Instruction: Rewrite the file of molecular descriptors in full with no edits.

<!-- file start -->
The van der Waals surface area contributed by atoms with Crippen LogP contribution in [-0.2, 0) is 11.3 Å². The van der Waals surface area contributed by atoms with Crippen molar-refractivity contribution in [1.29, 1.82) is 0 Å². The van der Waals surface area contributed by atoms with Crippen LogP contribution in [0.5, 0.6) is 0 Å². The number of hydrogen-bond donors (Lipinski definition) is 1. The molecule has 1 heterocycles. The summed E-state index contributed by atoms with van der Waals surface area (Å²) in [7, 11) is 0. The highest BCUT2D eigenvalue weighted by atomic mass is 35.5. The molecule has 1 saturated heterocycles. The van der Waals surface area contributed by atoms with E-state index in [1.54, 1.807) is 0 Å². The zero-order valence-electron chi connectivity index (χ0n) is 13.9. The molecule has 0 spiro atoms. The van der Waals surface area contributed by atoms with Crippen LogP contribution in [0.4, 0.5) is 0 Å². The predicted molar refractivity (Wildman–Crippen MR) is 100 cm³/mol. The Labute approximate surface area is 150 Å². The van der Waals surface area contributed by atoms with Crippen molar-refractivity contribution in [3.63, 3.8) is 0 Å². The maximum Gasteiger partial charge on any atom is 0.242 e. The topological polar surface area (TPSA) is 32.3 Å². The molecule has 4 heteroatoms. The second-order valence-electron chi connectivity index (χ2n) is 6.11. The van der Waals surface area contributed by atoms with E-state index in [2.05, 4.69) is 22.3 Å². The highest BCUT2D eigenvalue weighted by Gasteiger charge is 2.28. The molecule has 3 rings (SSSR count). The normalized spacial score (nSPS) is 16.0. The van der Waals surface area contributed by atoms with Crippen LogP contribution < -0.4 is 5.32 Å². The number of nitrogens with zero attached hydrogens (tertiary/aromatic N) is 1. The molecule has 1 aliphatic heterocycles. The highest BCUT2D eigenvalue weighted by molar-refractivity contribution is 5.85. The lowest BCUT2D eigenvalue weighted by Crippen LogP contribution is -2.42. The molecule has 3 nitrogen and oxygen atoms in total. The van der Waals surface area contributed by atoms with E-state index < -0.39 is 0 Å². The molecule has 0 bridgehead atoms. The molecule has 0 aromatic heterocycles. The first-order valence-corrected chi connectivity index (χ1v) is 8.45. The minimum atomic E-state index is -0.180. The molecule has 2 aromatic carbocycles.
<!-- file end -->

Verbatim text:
The van der Waals surface area contributed by atoms with Crippen LogP contribution in [-0.2, 0) is 11.3 Å². The van der Waals surface area contributed by atoms with Crippen molar-refractivity contribution in [1.29, 1.82) is 0 Å². The van der Waals surface area contributed by atoms with Crippen LogP contribution in [0.5, 0.6) is 0 Å². The number of hydrogen-bond donors (Lipinski definition) is 1. The molecule has 1 heterocycles. The summed E-state index contributed by atoms with van der Waals surface area (Å²) in [7, 11) is 0. The highest BCUT2D eigenvalue weighted by atomic mass is 35.5. The molecule has 1 saturated heterocycles. The van der Waals surface area contributed by atoms with E-state index in [1.54, 1.807) is 0 Å². The zero-order valence-electron chi connectivity index (χ0n) is 13.9. The molecule has 0 spiro atoms. The van der Waals surface area contributed by atoms with Crippen LogP contribution in [0.4, 0.5) is 0 Å². The predicted molar refractivity (Wildman–Crippen MR) is 100 cm³/mol. The Labute approximate surface area is 150 Å². The van der Waals surface area contributed by atoms with Crippen molar-refractivity contribution in [3.63, 3.8) is 0 Å². The maximum Gasteiger partial charge on any atom is 0.242 e. The topological polar surface area (TPSA) is 32.3 Å². The molecule has 4 heteroatoms. The second-order valence-electron chi connectivity index (χ2n) is 6.11. The van der Waals surface area contributed by atoms with E-state index in [2.05, 4.69) is 22.3 Å². The highest BCUT2D eigenvalue weighted by Gasteiger charge is 2.28. The molecule has 3 rings (SSSR count). The normalized spacial score (nSPS) is 16.0. The van der Waals surface area contributed by atoms with Crippen LogP contribution < -0.4 is 5.32 Å². The number of nitrogens with zero attached hydrogens (tertiary/aromatic N) is 1. The molecule has 1 aliphatic heterocycles. The highest BCUT2D eigenvalue weighted by molar-refractivity contribution is 5.85. The lowest BCUT2D eigenvalue weighted by Crippen LogP contribution is -2.42. The molecule has 3 nitrogen and oxygen atoms in total. The van der Waals surface area contributed by atoms with E-state index < -0.39 is 0 Å². The molecule has 0 bridgehead atoms. The molecule has 0 aromatic heterocycles. The first-order valence-corrected chi connectivity index (χ1v) is 8.45. The minimum atomic E-state index is -0.180. The molecule has 2 aromatic carbocycles.